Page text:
Aeroplane Monthly 1982-07
P.Capon - Capon's Corner
Sopwith Snipe E7561, powered by a 230 h.p. Bentley B.R.2 engine, seen during a visit to Stag Lane in June 1925. Introduced as a successor to the Sopwith Camel in 1918, Snipes remained in service until 1926. They performed aerobatics at the 1920-26 RAF Hendon Displays and E7561 may have dropped into Stag Lane at the time of the 1925 event.
This Fokker F.VII-3M, J7986, was used by the Air Ministry to test the revolutionary Monospar Wing Company's ST-2 wing, an immensely strong metal wing built around a single duralumin Warren girder spar braced with a pyramidal system of tie rods. The wing became a feature of the Monospar range of light aircraft popular during the 1930s. J7986 was powered by three 180 h.p. Armstrong Siddeley Lynx engines and visited Stag Lane in June 1926.
The Bristol Fighter H1598, powered by a 275 h.p. Rolls-Royce Falcon III engine, called in to Stag Lane in May 1925. Bristol Fighters entered service with the RFC in April 1917 and some remained on strength in Iraq and India until replaced by the Fairey Gordon in 1932.
The Parnall Pixie was designed by Harold Bolas for the 1923 Lympne Trials. In 1924 the Air Ministry ordered two military examples for comparative tests with the ANEC 1, Avro 560 and a D.H.53. One, J7324, subsequently appeared on the British civil register as G-EBKM and was initially owned by Parnalls. P. T. Capon photographed this aircraft at Stag Lane in September 1925. Standing by the Pixie is R. E. Bishop, then a D.H. apprentice (the very first), who later became de Havilland's chief designer.
Visiting Stag Lane also in 1925 was this Vickers Virginia V heavy night bomber. The type entered service with the RAF in 1924, with Nos 7 and 58 Sqns. J7426 is painted in standard dark green night bomber camouflage
One of the largest aircraft built at Stag Lane was the D.H.66 Hercules passenger transport. The second aircraft, G-EBMY, is seen at Stag Lane in November 1926, shortly after it was built. The D.H.66 carried seven passengers and three crew and was powered by three 420 h.p. Bristol Jupiter VI engines.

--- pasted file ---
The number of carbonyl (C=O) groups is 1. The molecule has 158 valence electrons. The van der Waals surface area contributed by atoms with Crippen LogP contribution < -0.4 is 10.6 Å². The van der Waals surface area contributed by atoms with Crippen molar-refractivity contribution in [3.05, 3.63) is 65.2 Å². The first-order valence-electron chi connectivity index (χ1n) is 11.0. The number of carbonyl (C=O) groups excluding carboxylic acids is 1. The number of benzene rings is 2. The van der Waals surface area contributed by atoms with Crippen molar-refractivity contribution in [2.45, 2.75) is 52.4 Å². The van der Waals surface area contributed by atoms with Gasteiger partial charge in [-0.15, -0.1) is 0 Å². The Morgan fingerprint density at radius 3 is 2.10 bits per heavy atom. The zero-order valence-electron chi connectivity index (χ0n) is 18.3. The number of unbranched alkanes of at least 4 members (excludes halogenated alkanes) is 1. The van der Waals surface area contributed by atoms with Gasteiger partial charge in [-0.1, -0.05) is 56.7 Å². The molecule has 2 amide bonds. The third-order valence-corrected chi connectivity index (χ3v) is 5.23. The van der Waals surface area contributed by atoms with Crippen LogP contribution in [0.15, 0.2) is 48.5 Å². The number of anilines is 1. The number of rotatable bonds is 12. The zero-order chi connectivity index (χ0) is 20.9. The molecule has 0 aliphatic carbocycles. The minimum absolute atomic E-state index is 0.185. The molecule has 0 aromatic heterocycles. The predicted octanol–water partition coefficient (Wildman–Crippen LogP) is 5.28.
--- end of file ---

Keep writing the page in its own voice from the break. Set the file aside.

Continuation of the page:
In 1920 A.V.Roe began converting Avro 504s into three seaters for the private pilot market powered by the in-line, air-cooled 80 h.p. Renault. One of the 30 or so British Avro 548s, as the type became known, was G-EBHL, ex H2067, photographed at Stag Lane some time during 1925, the same year that it was written off in an accident. 'HL was owned by the de Havilland Aircraft Company Ltd and is seen parked in front of the World War One Stag Lane sheds.
The Sopwith Grasshopper G-EAIN, powered by a 100 h.p. Anzani engine, photographed at Stag Lane in June 1926. Built in 1920, this two seat tourer was owned by a succession of private owners, including Dudley Watt, John Cobb and Miss Constance Leathart.
Bristol Type 83B Lucifer G-EBGE photographed at Stag Lane in June 1925. This attractive aircraft was powered by a 120 h.p. Bristol Lucifer IV engine and was owned by the Bristol Aeroplane Company from 1923 until it was scrapped in 1931.
The No 43 Sqn Gloster Gamecock I J7919, resplendent in black and white check squadron markings, seen at Stag Lane in September 1926, the same year that the type entered RAF service. Apart from No 43 Sqn, based then at Tangmere, the RAF equipped four other squadrons with Gamecocks and took delivery of a total of 82 of these pretty fighters. Mk I and II Gamecocks were powered by the 425 h.p. Bristol Jupiter VII nine-cylinder engine.
After the Armistice 11 surplus B.E.2Es were converted for civil use and registered in the UK. One was G-EANW, ex C7185, seen here at Stag Lane in June 1926. Unlike all the other civil conversions, powered by 90 h.p. R.A.F.1A engines, 'NW was fitted with an 80 h.p. Renault. It was initially registered to Count Zborowski at Brooklands in 1920.